DTI to probe ‘sudden acceleration’ complaints vs Montero Sport

November 27,2015

Mitsubishi Montero SportThe Department of Trade and Industry (DTI) has formed a team to investigate the reported “sudden and unintended acceleration” incidents involving a car model manufactured by the Japanese automaker Mitsubishi Motors Corp. (MMC).

The DTI, in accordance with Republic Act No. 7394, or the Consumer Act of the Philippines, appointed a panel composed of three trade officials who are to initiate an investigation on the reported  incidents involving the Mitsubishi Montero covering the period 2010 to 2015.

According to Memorandum Order No. 15-2580 issued on Nov. 25, the team is expected to issue notices within 48 hours from its issuance to seek inputs and comments of all stakeholders, said Trade Undersecretary Victorio Mario A. Dimagiba.

The team is also expected to submit a report and recommendations in two weeks, including the issuance of the appropriate order for the mandatory product recall, prohibition, or seizure from public sale or distribution of the car model, he added.

Froilan Dytianquin, first vice president for marketing of Mitsubishi Motors Philippines Corp., meanwhile, said that the company has already conducted a number of extensive testings and investigations of the reported incidents and the results have shown that the Montero Sport remains to be safe for use.

“We welcome the move by the DTI. We were supposed to have a press conference this Friday to show the results of our investigation in the latest case involving the sudden and unintended accelerations. We were able to get in touch with the complainant who allowed us to check his unit. We will come out with the findings by next week,” Dytianquin said in a phone interview.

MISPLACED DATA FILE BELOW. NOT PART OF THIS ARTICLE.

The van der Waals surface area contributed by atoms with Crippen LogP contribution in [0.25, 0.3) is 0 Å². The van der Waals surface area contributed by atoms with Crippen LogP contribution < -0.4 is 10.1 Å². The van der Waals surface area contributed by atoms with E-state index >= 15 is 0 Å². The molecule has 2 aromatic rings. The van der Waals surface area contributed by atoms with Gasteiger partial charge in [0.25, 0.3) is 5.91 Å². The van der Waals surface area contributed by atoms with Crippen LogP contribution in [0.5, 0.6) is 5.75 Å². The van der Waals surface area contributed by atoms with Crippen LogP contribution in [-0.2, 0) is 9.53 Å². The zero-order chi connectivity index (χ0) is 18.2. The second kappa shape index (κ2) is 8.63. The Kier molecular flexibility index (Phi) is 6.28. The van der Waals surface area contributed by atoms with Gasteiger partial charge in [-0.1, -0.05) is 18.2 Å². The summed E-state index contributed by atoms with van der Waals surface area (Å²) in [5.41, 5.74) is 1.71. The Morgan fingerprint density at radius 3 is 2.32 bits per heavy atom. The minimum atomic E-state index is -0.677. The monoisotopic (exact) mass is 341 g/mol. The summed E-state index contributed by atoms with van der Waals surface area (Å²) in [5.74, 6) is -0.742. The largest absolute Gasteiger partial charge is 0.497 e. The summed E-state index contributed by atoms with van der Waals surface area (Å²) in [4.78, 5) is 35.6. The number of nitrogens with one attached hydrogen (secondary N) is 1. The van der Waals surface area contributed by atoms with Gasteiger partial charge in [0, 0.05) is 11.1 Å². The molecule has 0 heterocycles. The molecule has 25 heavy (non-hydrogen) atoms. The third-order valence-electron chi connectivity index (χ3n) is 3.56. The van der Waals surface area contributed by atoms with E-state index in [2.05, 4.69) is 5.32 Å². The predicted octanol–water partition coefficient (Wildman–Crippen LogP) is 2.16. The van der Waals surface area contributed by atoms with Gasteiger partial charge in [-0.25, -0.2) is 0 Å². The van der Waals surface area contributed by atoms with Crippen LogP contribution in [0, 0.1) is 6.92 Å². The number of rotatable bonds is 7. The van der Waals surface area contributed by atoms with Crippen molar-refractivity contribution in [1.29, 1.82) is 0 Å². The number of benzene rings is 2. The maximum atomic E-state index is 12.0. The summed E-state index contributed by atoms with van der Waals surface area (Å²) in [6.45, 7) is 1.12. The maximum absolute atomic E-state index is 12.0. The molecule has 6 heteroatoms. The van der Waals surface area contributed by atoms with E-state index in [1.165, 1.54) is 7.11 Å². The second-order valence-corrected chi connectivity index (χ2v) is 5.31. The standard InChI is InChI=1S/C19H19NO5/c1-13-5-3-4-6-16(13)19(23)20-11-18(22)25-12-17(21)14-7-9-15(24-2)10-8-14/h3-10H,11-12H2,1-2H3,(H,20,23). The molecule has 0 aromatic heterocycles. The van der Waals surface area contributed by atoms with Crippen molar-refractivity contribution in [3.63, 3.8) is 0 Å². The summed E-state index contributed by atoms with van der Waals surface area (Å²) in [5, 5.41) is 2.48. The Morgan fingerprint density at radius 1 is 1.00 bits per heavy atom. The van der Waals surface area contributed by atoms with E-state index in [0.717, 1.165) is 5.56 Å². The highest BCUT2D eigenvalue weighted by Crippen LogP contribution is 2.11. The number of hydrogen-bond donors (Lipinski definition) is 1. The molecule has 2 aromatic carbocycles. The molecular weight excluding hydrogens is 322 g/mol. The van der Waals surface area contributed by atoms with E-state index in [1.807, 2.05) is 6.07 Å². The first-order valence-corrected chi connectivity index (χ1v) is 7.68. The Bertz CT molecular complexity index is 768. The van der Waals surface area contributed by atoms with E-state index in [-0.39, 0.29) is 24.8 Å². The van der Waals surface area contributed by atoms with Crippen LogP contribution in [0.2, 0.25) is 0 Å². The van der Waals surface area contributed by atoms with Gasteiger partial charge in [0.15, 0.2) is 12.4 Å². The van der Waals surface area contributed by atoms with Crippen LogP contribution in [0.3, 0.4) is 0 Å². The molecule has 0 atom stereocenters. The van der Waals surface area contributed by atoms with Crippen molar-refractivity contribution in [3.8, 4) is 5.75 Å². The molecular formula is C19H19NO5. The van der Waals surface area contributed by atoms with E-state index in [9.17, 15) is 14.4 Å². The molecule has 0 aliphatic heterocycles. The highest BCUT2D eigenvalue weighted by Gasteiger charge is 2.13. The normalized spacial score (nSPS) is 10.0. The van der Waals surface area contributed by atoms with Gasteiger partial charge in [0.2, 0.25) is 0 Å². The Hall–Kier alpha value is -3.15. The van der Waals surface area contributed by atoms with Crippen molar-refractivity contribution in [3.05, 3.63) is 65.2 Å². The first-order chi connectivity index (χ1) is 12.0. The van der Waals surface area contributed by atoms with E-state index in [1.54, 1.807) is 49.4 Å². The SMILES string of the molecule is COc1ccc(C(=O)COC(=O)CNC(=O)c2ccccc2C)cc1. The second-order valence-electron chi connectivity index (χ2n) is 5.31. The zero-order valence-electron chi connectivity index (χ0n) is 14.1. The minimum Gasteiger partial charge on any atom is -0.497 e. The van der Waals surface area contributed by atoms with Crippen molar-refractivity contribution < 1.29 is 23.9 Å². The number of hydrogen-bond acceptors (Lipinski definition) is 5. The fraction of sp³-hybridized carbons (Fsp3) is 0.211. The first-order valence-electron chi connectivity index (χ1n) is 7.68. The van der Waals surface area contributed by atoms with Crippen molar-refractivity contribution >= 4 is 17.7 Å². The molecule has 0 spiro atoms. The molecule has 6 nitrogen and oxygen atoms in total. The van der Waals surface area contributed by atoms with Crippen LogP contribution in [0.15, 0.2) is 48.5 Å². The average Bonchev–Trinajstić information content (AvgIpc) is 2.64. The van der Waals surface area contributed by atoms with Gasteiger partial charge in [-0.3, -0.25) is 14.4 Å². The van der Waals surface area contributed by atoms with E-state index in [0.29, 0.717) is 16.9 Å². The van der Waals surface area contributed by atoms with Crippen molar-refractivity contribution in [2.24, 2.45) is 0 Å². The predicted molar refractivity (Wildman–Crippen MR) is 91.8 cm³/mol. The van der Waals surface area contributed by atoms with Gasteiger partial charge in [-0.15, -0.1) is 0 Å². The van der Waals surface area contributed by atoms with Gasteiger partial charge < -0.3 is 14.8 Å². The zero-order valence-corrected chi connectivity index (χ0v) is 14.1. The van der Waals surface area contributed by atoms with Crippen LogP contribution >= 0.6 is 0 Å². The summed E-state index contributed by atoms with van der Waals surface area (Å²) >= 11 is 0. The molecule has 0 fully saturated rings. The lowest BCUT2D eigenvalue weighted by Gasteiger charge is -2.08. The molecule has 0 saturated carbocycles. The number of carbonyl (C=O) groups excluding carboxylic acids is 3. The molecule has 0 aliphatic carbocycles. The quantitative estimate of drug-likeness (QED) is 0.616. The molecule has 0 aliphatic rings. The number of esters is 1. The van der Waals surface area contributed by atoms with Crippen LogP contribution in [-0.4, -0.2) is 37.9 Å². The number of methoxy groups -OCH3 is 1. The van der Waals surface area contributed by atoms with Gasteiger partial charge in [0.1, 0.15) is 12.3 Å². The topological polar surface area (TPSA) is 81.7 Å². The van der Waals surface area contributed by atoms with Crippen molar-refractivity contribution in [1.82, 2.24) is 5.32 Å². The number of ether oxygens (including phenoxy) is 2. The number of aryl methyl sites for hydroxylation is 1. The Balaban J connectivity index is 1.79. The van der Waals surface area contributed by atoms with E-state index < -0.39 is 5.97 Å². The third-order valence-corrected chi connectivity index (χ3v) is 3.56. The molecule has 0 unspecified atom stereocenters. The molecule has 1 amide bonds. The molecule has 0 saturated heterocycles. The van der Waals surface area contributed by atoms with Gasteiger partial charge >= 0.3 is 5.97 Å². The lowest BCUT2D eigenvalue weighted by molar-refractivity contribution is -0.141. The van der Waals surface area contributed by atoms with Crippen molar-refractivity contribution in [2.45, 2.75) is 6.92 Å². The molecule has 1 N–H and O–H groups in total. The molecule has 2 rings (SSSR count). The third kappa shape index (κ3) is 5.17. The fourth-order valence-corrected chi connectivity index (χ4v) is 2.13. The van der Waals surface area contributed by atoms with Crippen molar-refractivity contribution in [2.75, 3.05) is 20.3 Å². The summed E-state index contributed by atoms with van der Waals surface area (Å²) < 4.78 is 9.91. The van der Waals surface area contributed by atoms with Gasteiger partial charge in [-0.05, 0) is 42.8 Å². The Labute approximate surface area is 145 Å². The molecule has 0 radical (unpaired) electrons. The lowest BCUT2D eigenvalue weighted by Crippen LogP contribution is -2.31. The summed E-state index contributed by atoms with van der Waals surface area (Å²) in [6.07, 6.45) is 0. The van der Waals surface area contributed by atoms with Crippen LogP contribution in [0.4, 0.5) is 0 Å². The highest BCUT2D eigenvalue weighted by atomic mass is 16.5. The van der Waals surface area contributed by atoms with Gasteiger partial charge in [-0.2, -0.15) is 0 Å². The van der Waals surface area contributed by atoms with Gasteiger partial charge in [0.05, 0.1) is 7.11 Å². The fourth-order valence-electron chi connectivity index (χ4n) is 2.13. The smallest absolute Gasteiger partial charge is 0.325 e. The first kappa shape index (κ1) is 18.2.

“We stand firm that there is nothing wrong with the Montero Sport. It’s a safe vehicle and we have tested it. We have already addressed some 97 cases here and for all the testings and investigations we’ve done, the results showed that there were no defects as far as the electronics and mechanical are concerned,” he said.

According to Dytianquin, they have even involved the MMC of Japan, which has already conducted extensive testing and investigation of all submitted claims of unintended acceleration, in the absence of an automotive third party testing facility in the Philippines.

“We started selling the Montero in the Philippines in 2008. And this model, which is produced in Thailand, is being sold in more than 90 countries. Except for five isolated cases in Australia and New Zealand, there were no incidents of unintended acceleration elsewhere, except the Philippines,” Dytianquin said.

“In terms of having same specifications, the same model being sold in the Philippines is also being distributed in Asean countries like Thailand and Indonesia. There were no other incidents reported in these countries, except the Philippines, that’s why even our principals in Japan are puzzled by these developments,” he added. -Amy R. Remo

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